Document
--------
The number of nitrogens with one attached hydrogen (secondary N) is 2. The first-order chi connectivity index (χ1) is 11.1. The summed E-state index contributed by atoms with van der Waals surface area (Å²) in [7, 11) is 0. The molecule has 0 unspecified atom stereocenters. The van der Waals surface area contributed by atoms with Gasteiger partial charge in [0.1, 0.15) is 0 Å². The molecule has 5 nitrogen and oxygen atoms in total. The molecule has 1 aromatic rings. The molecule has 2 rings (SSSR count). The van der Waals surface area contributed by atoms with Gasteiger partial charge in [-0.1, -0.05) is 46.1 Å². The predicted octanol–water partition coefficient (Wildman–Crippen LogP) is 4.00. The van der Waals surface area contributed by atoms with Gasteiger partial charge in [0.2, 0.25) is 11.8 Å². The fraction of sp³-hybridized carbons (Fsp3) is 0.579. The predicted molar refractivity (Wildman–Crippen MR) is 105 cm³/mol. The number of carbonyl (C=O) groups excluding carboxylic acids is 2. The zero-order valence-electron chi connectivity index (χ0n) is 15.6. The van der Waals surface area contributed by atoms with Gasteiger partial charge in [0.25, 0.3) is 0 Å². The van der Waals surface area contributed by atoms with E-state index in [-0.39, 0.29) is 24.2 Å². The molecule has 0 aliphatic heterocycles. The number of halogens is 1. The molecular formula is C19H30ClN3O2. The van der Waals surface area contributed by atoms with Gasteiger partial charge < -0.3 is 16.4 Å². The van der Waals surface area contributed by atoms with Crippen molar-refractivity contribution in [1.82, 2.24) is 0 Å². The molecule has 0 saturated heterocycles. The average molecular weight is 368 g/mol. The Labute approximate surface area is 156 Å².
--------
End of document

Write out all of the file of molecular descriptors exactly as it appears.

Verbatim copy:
The number of nitrogens with one attached hydrogen (secondary N) is 2. The first-order chi connectivity index (χ1) is 11.1. The summed E-state index contributed by atoms with van der Waals surface area (Å²) in [7, 11) is 0. The molecule has 0 unspecified atom stereocenters. The van der Waals surface area contributed by atoms with Gasteiger partial charge in [0.1, 0.15) is 0 Å². The molecule has 5 nitrogen and oxygen atoms in total. The molecule has 1 aromatic rings. The molecule has 2 rings (SSSR count). The van der Waals surface area contributed by atoms with Gasteiger partial charge in [-0.1, -0.05) is 46.1 Å². The predicted octanol–water partition coefficient (Wildman–Crippen LogP) is 4.00. The van der Waals surface area contributed by atoms with Gasteiger partial charge in [0.2, 0.25) is 11.8 Å². The fraction of sp³-hybridized carbons (Fsp3) is 0.579. The predicted molar refractivity (Wildman–Crippen MR) is 105 cm³/mol. The number of carbonyl (C=O) groups excluding carboxylic acids is 2. The zero-order valence-electron chi connectivity index (χ0n) is 15.6. The van der Waals surface area contributed by atoms with Gasteiger partial charge in [0.25, 0.3) is 0 Å². The van der Waals surface area contributed by atoms with E-state index in [-0.39, 0.29) is 24.2 Å². The molecule has 0 aliphatic heterocycles. The number of halogens is 1. The molecular formula is C19H30ClN3O2. The van der Waals surface area contributed by atoms with Gasteiger partial charge < -0.3 is 16.4 Å². The van der Waals surface area contributed by atoms with Crippen molar-refractivity contribution in [1.82, 2.24) is 0 Å². The molecule has 0 saturated heterocycles. The average molecular weight is 368 g/mol. The Labute approximate surface area is 156 Å².